My Mother’s was removed stating its the law in Colorado.

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I understand your frustration. My mom had Parkinson’s disease. There was no possible way that she could have gotten out of bed without having something for her to grab onto to get out of bed.

When mom’s doctor prescribed home health for her, I described how difficult it was for her to get out of bed on her own.

The occupational therapist told me which bed rail to order for her. She also recommended rearranging mom’s furniture in her room which helped greatly.

When my mother did rehab in a facility they wouldn’t allow a bed rail. My mother hated relying upon the aides to assist with getting her out of bed instead of doing it on her own. I felt bad for mom but we both understood that we had to comply with the rules.

When my mother entered her end of life hospice care home we were very selective about which hospice provider that we used. Her care home only served three patients at the time which provided a loophole for not having to comply with state regulations.

The end of life care home beds had bed rails placed on their beds. Mom was able to reposition herself in the bed without having to call upon the aide constantly.

We have strict state regulations but I saw first hand that they aren’t always followed. One time I went to see my brother in his end of life hospice facility, a different place than mom was in and they had him strapped down because they were shorthanded that day.

When my brother saw me he asked me to undo the strap because he was uncomfortable. I went to ask the nurse if I could undo it and she came into his room and explained why he had been strapped down.

I have also seen residents in nursing homes strapped in their wheelchairs so they wouldn’t fall over on the floor. When facilities have a shortage of staff it becomes a difficult situation for them and rules are sometimes broken.
Helpful Answer (3)
Reply to NeedHelpWithMom
waytomisery Apr 10, 2024
It’s virtually impossible to stop these elderly from falling anymore . Seatbelts not allowed in wheelchairs but I have to wear one in the car . SMH. If I’m confused and wheelchair bound , I want a seatbelt, and a lap buddy . Better than a broken hip . It’s one of the reasons I left facility work . I got tired of filling out incident reports.
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TracyAnnDamron: Ask the administrators of the facility about a 'partial bed rail.'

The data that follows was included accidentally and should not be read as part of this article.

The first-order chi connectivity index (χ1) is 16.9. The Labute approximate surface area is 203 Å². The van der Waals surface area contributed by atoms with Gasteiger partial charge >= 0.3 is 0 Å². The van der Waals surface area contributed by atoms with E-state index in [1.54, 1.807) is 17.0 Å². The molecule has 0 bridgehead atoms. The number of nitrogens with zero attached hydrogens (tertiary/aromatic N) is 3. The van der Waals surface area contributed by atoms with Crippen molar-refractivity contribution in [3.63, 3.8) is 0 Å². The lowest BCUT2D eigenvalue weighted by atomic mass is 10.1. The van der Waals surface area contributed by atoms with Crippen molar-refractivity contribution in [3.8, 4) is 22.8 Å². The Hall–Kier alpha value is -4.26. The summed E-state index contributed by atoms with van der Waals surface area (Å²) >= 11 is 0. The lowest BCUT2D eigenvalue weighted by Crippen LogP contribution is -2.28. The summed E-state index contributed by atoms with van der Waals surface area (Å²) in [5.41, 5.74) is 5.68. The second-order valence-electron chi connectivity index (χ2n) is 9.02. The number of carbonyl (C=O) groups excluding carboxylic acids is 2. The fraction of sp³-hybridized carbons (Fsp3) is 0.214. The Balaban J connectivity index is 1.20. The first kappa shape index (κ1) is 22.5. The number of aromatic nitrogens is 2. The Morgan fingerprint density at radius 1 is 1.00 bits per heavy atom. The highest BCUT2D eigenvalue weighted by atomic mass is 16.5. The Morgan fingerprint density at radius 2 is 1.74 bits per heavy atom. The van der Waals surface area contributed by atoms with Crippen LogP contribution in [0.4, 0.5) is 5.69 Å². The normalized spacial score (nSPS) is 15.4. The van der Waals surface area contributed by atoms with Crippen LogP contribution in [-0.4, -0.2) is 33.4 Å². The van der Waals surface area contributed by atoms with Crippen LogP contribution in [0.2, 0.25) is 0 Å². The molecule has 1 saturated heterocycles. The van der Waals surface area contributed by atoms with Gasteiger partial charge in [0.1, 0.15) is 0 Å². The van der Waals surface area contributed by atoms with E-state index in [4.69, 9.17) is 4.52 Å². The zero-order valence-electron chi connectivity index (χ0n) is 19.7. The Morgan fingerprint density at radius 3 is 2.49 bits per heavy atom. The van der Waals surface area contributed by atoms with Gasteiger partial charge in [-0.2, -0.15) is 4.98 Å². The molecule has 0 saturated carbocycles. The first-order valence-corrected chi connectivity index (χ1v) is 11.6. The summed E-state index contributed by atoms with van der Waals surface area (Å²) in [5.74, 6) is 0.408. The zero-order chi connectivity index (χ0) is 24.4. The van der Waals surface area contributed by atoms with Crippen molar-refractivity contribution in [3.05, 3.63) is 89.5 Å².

Helpful Answer (0)
Reply to Llamalover47

My Mom’s AL allowed one small bed assist bar that Mom could pull on to be able to sit up from a lying position , then she could swing her legs over and get out of bed .
AL ordered the type that was allowed and they installed it to the bed. Ask the facility if this is permitted . I don’t live in Colorado .
Helpful Answer (1)
Reply to waytomisery

If she needs something to hold onto to help her move in bed, you can find small rails that don’t act as restraints, but of course check with the facility first.
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Reply to MidwestOT

If you are referring to a partial bed rail, it's considered unsafe or a "restraint". It's the law in many (if not most or all) states. Ask the admins what, if anything, is allowable before purchasing anything else.
Helpful Answer (1)
Reply to Geaton777

I think perhaps she means a "partial bed rail".
Helpful Answer (2)
Reply to BarbBrooklyn

Are you saying you provided a bed personally for your Mom and the facility removed it?

I don't know what a "partial bed" is...

From your profile:

"I am caring for my mother Trisha , who is 71 years old, living in assisted living with alzheimer's / dementia, anxiety, arthritis, depression, stroke, urinary tract infection, and vision problems."

To confirm, she is still in AL? Did she just move there?

Are you her PoA or legal guardian? If not, who is?
Helpful Answer (0)
Reply to Geaton777

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